And there are a number of other important skills I didn't mention, such as negotiation and client communication. But in my experience, the quality of negotiation and client communication are often tied to the lawyer's ability to evaluate a case. I'd actually like to spend more time on this topic at a later date, but suffice it to say (for now), that being a good defense lawyer means that you are vast, you contain multitudes, and no one is going to be perfect in all aspects.

(4) Let me paraphrase one observation: "being aware of cutting-edge or novel issues is such a tiny part of being a defense lawyer that it is wholly worthless as a guide to how good the lawyer is."

There is more than one reason I chose the example I did. The failure to object to the "natural and probable consequences" instruction was arguably a failure that lasted -- at a minimum -- ten years, between the Anlauf (2000) and Lopez-Minjarez (2010) opinions. It's hard to imagine many -- if any -- practicing criminal defense lawyers who didn't have co-defendant cases during that decade. And the erroneous instruction probably undermined the defense of just about every accomplice. This wasn't some trivial issue. It was a big issue. And ever since Anlauf, we had a pretty good idea the instruction was wrong.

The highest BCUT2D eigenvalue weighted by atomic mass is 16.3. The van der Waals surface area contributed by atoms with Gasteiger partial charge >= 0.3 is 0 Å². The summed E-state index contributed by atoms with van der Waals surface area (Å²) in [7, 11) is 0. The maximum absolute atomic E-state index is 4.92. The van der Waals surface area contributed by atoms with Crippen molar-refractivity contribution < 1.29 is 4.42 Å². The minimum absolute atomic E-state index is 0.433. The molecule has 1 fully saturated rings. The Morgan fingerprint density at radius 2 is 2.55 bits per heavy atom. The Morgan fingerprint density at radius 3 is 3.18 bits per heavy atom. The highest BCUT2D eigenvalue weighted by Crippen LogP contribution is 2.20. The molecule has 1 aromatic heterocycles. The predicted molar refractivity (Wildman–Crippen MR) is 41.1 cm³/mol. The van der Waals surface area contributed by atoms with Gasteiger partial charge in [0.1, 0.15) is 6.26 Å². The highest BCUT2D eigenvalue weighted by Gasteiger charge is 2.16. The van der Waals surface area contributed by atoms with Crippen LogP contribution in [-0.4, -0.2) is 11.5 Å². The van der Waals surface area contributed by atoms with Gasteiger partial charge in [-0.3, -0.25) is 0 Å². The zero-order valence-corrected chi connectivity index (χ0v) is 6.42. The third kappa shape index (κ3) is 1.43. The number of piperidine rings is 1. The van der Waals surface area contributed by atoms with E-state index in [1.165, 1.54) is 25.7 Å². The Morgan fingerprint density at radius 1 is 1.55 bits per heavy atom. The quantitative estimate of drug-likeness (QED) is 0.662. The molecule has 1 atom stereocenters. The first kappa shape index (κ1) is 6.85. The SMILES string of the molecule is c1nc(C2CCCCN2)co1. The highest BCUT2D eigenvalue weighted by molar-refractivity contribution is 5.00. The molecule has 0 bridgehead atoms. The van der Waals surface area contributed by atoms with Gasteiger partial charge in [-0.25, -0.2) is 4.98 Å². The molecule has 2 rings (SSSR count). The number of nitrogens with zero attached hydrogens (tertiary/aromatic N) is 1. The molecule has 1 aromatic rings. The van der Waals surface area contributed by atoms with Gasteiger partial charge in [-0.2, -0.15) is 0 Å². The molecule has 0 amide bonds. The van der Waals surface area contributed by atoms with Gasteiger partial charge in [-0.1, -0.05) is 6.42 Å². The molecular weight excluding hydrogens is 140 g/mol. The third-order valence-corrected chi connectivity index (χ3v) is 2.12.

Now, being on the pond, or going to OCDLA conferences, wouldn't guarantee that you were aware of the issue. But I suspect solo practitioners or small firms that are somewhat insular, who aren't routinely exhanging ideas and information with other attorneys, were probably the most likely to miss the issue. In contrast, anecdotal evidence suggests that the attorneys who were winning the objection were from the same county, and I'm sure that had something to do with them talking to each other.